Do you make this mistake on slow days?

Today is a slow trading day (at least as of the time I’m writing this).
But, I thought it would be a good time to write about a mistake we see over and over again.

In fact, I would say this mistake is responsible for literally “killing” a lot of trading careers before they have the chance to really get going. 

So…what is this mistake?
I call it “trading because you’re there”.  Let me explain…

Another way of saying it is that you “force” trades because you’re “trading”. 

After all, you’re at your computer.  You’re there to trade.  So, what do you do?  You trade…even if you don’t have an edge.  You trade because you’re there

 

Why does this happen?  What’s behind it?
I think there are a few reasons. 

One, in our society, we’re socialized to “work” when we’re at work…to do something.  In other words, we’re trained to go to work, work hard, get paid for that work, and then repeat.  So, it’s just natural we would bring that to trading and feel like we had to “do” something.

 

Two, it’s pretty easy to talk yourself into a trade if you stare at your screen long enough.  The mind starts going…it starts looking for opportunity…it starts looking for ways to get “paid” for the time you’re spending at the screen.

 

Three, it comes from focusing on your results rather than focusing on your process.  In other words, it comes from a focus on making money rather than a focus on making the best decision at a given moment.  For example, sometimes the best decision is not to take a trade because there is not enough of an edge.  Sometimes that can last all day.  The best decision, therefore, would be to do nothing.  That’s hard for most people to do.

 

Four, it can often come from trading “against the clock”.  For example, let’s say you just trade the first two hours of the session.  Or, let’s say you were gone all morning and you just starting trading in the afternoon.  You know your time is limited and if you’re going to make any money today, you have to take a trade now or soon.  Clearly, this can lead to forcing trades when you don’t have a great edge.

 

How does this mistake “kill” a lot of trading careers?
Think of it as a downward spiral that kind of creeps up on you.You take a bad trade because “you’re there”.  Or you take a bad trade because you’re “fighting the clock”. It loses.  Now, you want to get that money back.  You force another trade.

Days go by like this.  You have some good days or some good trades, but you end up taking a lot of bad trades too.  Your equity curve is heading south.

This makes you want to get it back even more.  After all…what if you fail at this?  What will your spouse think?  What will you do for a living?  You can’t fail…you must succeed…tension…tension…more forced trades…more suffering.

Anyone know what I’m talking about?  🙂

 

How can you overcome this mistake?
Here are a few helpful ideas…

1)  Focus on your process, not on your results.  
This is easier said than done I realize, but it’s truly one of the most important keys to successful trading.  In other words, focus on making the best decision at the given moment, and trust that good results will take care of themselves.  If, on the other hand, you focus on making money (like most people do), you’re almost assured of losing money. 

When you’re about to take a trade (or when reviewing your trades) ask yourself and truly be honest with yourself if that trade had an edge that you could clearly define, or if that trade was based on not wanting to miss out, or on wanting to recoup earlier losses, or on not wanting to “do nothing” any longer, etc.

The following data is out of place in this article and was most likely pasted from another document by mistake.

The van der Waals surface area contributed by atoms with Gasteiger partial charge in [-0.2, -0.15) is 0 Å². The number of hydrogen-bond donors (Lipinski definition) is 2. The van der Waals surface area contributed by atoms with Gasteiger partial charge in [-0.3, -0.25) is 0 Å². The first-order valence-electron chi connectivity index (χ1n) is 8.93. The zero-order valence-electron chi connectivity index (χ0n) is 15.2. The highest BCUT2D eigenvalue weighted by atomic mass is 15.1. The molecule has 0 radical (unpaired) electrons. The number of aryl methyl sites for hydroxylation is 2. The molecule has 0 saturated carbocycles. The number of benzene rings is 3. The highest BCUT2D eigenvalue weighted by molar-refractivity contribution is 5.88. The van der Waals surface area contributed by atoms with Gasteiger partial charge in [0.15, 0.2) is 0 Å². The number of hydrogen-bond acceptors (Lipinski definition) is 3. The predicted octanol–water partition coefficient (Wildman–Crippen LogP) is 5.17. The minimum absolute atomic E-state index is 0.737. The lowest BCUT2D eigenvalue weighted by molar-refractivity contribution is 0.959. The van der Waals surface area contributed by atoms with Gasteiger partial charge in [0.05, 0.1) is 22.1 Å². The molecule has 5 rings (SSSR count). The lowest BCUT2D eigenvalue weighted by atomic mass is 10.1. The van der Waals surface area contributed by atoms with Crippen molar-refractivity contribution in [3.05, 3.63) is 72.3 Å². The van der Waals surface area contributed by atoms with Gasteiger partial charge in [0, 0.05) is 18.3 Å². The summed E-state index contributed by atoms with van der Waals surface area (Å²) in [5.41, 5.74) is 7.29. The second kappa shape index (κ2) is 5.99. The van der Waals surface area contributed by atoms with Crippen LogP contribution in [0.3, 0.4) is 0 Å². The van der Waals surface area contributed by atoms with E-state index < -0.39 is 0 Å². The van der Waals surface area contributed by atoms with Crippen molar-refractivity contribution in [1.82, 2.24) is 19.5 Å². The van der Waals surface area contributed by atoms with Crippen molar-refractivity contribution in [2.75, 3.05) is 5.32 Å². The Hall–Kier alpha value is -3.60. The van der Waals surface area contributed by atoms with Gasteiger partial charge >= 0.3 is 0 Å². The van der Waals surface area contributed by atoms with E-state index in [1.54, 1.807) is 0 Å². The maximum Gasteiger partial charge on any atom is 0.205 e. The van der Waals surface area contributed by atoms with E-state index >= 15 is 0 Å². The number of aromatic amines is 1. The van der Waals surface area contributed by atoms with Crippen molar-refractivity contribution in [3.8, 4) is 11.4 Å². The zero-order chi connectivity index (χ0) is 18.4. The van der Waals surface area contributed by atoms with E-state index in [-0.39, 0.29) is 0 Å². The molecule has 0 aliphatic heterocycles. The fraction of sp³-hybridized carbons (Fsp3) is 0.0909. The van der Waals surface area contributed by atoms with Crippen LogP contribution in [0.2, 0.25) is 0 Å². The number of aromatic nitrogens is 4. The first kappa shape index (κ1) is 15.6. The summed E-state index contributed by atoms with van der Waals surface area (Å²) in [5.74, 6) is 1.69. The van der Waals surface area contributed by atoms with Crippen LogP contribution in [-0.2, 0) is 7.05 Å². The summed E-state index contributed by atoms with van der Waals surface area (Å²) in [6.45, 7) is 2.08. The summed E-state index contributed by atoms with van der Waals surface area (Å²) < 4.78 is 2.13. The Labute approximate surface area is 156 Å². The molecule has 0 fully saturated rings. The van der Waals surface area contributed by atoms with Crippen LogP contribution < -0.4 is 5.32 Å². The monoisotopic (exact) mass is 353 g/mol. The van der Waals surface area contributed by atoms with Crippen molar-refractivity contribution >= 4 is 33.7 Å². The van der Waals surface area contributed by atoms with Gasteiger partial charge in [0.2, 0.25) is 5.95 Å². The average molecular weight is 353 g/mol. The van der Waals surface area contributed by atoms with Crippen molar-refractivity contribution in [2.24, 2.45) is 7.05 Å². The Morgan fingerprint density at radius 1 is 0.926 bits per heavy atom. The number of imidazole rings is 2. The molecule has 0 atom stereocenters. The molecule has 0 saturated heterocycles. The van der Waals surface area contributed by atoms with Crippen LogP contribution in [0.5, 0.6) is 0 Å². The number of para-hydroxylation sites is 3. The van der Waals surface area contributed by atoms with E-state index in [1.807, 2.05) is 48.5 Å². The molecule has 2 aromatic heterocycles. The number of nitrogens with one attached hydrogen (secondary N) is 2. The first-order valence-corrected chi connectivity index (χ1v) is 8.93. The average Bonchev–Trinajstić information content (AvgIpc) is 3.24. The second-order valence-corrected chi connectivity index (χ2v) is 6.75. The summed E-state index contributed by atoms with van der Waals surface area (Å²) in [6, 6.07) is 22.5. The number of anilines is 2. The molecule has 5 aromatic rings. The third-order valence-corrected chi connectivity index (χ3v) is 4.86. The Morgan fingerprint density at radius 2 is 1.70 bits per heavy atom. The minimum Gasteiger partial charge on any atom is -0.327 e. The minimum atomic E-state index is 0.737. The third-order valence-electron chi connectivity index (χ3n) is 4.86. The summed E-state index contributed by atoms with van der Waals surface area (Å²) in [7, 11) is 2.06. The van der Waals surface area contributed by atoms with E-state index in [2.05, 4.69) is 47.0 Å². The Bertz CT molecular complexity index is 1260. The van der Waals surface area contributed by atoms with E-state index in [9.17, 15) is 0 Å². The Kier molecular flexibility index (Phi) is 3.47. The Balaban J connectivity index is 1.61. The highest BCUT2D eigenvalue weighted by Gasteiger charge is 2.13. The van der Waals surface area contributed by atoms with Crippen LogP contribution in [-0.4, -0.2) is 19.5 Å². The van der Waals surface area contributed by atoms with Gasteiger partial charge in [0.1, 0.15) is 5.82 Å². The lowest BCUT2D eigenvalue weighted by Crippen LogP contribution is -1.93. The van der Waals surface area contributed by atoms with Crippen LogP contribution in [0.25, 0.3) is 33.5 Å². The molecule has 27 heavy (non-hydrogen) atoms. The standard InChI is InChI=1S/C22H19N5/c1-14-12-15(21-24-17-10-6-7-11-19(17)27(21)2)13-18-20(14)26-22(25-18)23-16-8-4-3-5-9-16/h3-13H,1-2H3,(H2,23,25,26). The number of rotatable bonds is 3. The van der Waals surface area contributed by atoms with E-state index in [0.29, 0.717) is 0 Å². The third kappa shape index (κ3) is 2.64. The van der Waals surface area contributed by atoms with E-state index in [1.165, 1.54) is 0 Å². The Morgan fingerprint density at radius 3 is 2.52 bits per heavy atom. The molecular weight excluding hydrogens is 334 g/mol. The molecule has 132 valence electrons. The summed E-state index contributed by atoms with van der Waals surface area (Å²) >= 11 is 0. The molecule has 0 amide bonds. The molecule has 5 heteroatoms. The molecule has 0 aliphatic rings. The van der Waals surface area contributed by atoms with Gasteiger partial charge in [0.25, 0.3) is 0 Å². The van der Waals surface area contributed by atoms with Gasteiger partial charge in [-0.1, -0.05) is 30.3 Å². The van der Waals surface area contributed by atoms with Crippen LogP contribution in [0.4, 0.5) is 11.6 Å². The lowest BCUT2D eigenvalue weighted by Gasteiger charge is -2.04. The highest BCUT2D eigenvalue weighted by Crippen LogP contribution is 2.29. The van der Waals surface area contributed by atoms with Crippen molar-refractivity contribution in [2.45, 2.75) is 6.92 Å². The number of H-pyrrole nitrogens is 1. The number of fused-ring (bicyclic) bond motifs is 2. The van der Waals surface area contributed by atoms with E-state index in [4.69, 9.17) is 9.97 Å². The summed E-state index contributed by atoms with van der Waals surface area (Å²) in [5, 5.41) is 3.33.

If you can be truly honest with yourself and focus on your process, regardless of the result of that trade, you’ll find your results actually take care of themselves.

2)  Re-define success.
Again, this is easier said than done, but it’s a huge key.  Most people define their success on the day in terms of whether or not they made money. 

Don’t be like most people.  Hold yourself to a different standard.  If you made a good decision (one that you can justifiably said had a positive expectancy) consider that a success…NO MATTER THE MONEY RESULT.  Do that day after day, legitimately, and you will be amazed at what happens.

3)  Be able to clearly define your edge and be smart about how you manage your trades.
This should go without saying, but it often is overlooked.  You don’t have to be the world’s greatest trader to be successful.  But, you do have to be able to clearly define when you have an edge and when you’re grasping.

In other words, do you have an advantage or do you just trade with hope?

If you aren’t sure, of if you know you’re trading with hope…stop for now…you need some help, whether that’s from our software and teaching or whether that’s from another form of education.  Get some help.

But, if you do know how to define your edge, try this.  Start ranking your trade setups (maybe on a scale of “impulse”, “minor edge”, or “high edge”).  You’ll start to see that your “high edge” trades perform better.  That alone will be motivation to skip the others.

Yet, if you still can’t help yourself, and you are still taking low edge trades, first try to get to the bottom of the emotional reasons, and second, at least manage the trades with more nimbleness…in other words, use tighter targets and be willing to get out of the trade earlier if it doesn’t go your way.

Bottom line…give yourself a chance to succeed…
Trading is hard enough as it is.  If you’re forcing trade and trading “because you’re there” your odds go way down. 

Truly work on fixing this mistake.  Even if you just commit to focusing on decision making and re-defining success for the next 10 trades…give it a shot.  You’ll be happy you did.

I hope you’ve found this helpful.  We would love any comments or any feedback.

Thanks again, and good trading,

Niels